However, out-going U.S. Defence Secretary Leon Panetta recently referred to the hostage killings in Algeria as follows: “This is a war. It is the war on terrorism”. In doing so, he was joining a chorus of European leaders. French Defence Minister Jean-Yves Le Drian made the argument that hostage-taking amounted to “an act of war”. British Prime Minister David Cameron referred to a “global threat [which] will require a response that is about years, even decades, rather than months”. Invoking Osama bin Laden and Afghanistan, Hillary Clinton declared that events in Mali pose “a very serious, ongoing threat because if you look at the size of northern Mali, if you look at the topography—it’s not only desert, it’s caves...Sounds reminiscent. We are in for a struggle. But it is a necessary struggle”.
The Government has signed an agreement with Niger to develop a base for drones out of that country, signalling its intention to dig in and expand its military presence in West Africa, an entrenchment which in other parts of the world has fuelled resentment against and attacks on the U.S. and its bases while exacerbating regional conflicts that are often basically local in their origins and ambitions, transforming them into the global conflicts the U.S. is ostensibly interested in resolving. The use of drones has been recognised to be so problematic that the United Nations is currently investigating the practise, which abroad is leading to the casualisation of war and at home to the aggrandisement of opaquely-invoked and impunibly-wielded executive power. The President himself reportedly pledged to “avenge” the deaths of Americans killed in the attack on the Benghazi mission in language horrifyingly reminiscent of the worst moments of the Bush years.
This all amounts to a belief that there is something which began during the Bush years but which cannot be stopped. The President recognised the danger of embracing messianic, Manichean, divisive, crusading language, and he appeared, in the initial stages of his administration, to try to disaggregate the conflict that Bush and the Republican neoconservatives had styled, with diabolical glee, as a global conflict for civilisation. The President then appeared willing to recognise, in a limited way, that we were reaping what we had sown, that our own actions were behind what we were (in some cases needlessly) combating, that we needed to re-think our approach to the world.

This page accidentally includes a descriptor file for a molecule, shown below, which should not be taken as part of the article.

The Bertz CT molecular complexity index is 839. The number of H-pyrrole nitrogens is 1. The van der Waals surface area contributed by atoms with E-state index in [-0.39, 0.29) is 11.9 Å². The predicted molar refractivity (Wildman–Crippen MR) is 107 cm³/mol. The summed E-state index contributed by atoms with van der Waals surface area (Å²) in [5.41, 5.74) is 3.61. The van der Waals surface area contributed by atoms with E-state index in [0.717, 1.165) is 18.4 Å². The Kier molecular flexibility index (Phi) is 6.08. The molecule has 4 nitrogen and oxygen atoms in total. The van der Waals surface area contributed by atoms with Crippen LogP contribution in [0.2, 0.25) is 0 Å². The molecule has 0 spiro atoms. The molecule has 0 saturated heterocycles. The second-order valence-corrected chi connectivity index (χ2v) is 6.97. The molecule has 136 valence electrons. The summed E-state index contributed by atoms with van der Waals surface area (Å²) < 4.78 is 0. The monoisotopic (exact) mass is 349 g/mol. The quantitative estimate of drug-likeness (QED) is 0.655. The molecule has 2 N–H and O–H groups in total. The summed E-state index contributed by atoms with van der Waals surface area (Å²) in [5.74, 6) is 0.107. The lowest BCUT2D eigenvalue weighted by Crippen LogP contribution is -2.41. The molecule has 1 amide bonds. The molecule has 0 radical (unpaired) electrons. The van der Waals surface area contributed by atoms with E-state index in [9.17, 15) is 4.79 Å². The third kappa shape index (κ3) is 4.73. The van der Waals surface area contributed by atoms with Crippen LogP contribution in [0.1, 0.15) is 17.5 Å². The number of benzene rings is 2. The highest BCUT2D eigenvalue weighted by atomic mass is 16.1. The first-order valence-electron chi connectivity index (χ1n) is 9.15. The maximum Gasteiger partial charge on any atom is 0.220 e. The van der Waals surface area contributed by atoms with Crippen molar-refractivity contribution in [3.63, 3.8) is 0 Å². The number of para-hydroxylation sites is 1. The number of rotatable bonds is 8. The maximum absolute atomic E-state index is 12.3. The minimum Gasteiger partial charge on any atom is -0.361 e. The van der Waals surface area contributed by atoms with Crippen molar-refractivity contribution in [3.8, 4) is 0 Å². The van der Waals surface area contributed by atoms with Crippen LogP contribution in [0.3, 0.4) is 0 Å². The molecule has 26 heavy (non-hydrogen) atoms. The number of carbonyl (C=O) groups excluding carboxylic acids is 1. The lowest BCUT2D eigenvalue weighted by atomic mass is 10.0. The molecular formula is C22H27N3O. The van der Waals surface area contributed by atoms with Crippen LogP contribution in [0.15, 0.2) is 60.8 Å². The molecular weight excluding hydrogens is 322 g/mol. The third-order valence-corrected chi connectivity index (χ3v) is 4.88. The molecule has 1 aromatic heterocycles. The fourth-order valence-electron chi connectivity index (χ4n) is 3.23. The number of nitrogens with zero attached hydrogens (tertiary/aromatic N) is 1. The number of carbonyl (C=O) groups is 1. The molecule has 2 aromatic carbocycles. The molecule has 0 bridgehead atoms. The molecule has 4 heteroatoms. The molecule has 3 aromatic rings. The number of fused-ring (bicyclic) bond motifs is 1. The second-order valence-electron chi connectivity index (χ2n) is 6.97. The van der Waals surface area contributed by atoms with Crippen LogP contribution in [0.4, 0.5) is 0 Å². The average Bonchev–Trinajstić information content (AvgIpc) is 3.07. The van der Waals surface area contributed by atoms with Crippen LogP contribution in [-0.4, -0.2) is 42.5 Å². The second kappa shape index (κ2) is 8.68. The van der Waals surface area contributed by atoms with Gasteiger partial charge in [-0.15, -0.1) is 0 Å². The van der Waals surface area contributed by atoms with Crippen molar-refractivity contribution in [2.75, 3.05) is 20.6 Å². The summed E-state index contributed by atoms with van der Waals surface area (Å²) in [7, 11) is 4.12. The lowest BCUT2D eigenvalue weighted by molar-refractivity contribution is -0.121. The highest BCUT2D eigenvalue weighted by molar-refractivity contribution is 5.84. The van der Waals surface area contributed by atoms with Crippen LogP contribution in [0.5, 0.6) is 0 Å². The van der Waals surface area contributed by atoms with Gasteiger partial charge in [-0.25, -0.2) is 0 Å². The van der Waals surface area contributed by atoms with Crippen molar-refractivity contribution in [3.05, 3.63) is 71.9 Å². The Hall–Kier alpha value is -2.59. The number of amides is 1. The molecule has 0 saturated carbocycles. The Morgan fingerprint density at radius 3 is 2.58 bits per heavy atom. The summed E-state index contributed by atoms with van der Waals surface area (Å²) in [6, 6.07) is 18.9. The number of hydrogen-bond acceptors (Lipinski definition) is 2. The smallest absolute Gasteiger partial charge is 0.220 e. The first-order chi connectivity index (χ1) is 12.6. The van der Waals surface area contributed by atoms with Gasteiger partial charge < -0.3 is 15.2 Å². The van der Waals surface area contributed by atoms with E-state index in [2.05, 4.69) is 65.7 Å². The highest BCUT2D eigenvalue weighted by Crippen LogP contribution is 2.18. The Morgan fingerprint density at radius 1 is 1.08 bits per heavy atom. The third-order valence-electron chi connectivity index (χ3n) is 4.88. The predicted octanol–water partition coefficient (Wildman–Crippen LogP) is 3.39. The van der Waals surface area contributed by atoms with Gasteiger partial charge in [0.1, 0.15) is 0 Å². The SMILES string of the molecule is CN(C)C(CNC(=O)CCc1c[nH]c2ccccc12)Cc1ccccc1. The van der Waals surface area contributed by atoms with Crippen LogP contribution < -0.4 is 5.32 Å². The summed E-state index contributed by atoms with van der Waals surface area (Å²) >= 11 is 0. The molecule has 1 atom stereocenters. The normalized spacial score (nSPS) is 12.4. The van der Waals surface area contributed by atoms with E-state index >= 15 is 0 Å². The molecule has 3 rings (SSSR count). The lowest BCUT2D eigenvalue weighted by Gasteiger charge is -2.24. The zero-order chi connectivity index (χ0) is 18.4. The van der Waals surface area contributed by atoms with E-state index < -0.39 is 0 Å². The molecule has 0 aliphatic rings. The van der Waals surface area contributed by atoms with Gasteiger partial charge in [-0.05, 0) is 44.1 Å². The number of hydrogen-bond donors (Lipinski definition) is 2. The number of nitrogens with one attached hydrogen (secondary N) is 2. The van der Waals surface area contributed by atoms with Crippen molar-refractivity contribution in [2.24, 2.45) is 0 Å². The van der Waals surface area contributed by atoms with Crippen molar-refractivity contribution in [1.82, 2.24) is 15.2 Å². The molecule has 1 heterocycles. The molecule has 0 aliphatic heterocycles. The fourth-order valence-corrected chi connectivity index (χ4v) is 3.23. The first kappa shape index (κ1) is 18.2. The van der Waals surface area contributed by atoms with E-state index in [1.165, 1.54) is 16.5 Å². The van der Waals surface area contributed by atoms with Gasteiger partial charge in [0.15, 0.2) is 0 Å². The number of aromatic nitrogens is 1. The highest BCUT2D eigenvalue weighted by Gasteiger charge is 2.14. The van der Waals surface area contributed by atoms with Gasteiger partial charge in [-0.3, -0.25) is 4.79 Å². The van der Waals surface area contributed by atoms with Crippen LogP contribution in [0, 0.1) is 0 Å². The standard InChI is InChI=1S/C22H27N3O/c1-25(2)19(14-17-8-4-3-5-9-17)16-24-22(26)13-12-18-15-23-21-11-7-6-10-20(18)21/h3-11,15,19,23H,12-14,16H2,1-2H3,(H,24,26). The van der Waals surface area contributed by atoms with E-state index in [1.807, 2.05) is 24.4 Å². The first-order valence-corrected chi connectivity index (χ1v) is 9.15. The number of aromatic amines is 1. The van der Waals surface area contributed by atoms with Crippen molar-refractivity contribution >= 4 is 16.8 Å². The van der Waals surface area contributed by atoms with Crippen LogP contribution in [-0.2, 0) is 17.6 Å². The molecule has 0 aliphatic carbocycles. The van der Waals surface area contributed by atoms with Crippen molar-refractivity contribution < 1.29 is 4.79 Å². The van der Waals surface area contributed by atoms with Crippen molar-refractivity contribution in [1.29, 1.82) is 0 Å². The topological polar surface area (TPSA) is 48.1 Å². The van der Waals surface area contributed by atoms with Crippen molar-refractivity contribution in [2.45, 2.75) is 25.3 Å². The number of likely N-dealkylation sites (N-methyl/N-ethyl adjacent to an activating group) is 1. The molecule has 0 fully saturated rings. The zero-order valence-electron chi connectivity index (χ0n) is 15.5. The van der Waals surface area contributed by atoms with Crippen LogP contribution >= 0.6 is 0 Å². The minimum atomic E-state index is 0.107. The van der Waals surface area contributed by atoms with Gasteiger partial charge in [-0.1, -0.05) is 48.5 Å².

But now his action suggest that the President believes that this is a cycle which cannot be broken, and which must instead be managed (because he cannot be stupid enough to believe that the acerebral application of military force can end it) by meeting violence with violence. Perhaps the President doesn’t have the personal will or believe himself to harbour the political capital necessary to step away from the mindset of a colonial power, the weapons of a war-prone government, or the alliances made during decades of wallowing in the mud with distasteful regimes of all types. Or perhaps he was genuinely frightened by the apocalyptic vision undoubtedly laid out before him in the early days of his presidency by the paranoid spooks and bloodthirsty warriors who live in a narrow world, see only a cross-section of the world, and love nothing better than thinking from a cultural, moral, and bureaucratic corner. How terrible, in either case, to believe that war is always the best answer.
If the President is so obviously committed to digging in and embracing the character, language, and weaponry of the war on terror he deplored in his predecessor, how do we then explain his lie in the State of the Union...that our wars are drawing to a close?
On the one hand, it is conceivable that he has drunk deeply enough of his own legal kool-aid that he genuinely believes that asking soldiers to kill people by firing a missile from a drone is different from asking them to kill people by pulling a trigger. Perhaps he is credulous enough to believe that the people whose homes are destroyed or relatives murdered will understand the subtle distinction which will not change in the slightest the fact that wherever the missile is fired from, they remain surrounded by rubble and bodies.
On the other, our shameful President might be hoping that, true to form, the public will not be able to muster up much thought for the lives of people living in other countries. Timbuktu has been characteristically invoked in the west as a faraway, obscure sort of place. Perhaps the President recognises this and hopes that war in Mali, in Libya, Yemen and Somalia, and the wars to come in Niger, Chad and Algeria, will not register to a public which sometimes appears to pride itself on geographic ignorance and a concomitant indifference to the “collateral damage” we inflict on people in other parts of the world in pursuit of a version of security which has nothing to do with the public interest or with my or your safety.
We are faced with a President who for reasons which remain unclear is convinced that an easily-entered multi-fronted war with no conceivable end in sight is preferable to the hard work of breaking that cycle of violence-begetting violence. We have two political parties which support him: one because its leadership is enamoured of violence, convinced of our righteousness, committed to the use of brute force, and contemptuous of people living outside our borders. The other sees political capital to be mined from going quietly along. And we have to look ourselves in the eye, and ask how long we are prepared to tolerate this hazardous, inexcusable state of affairs.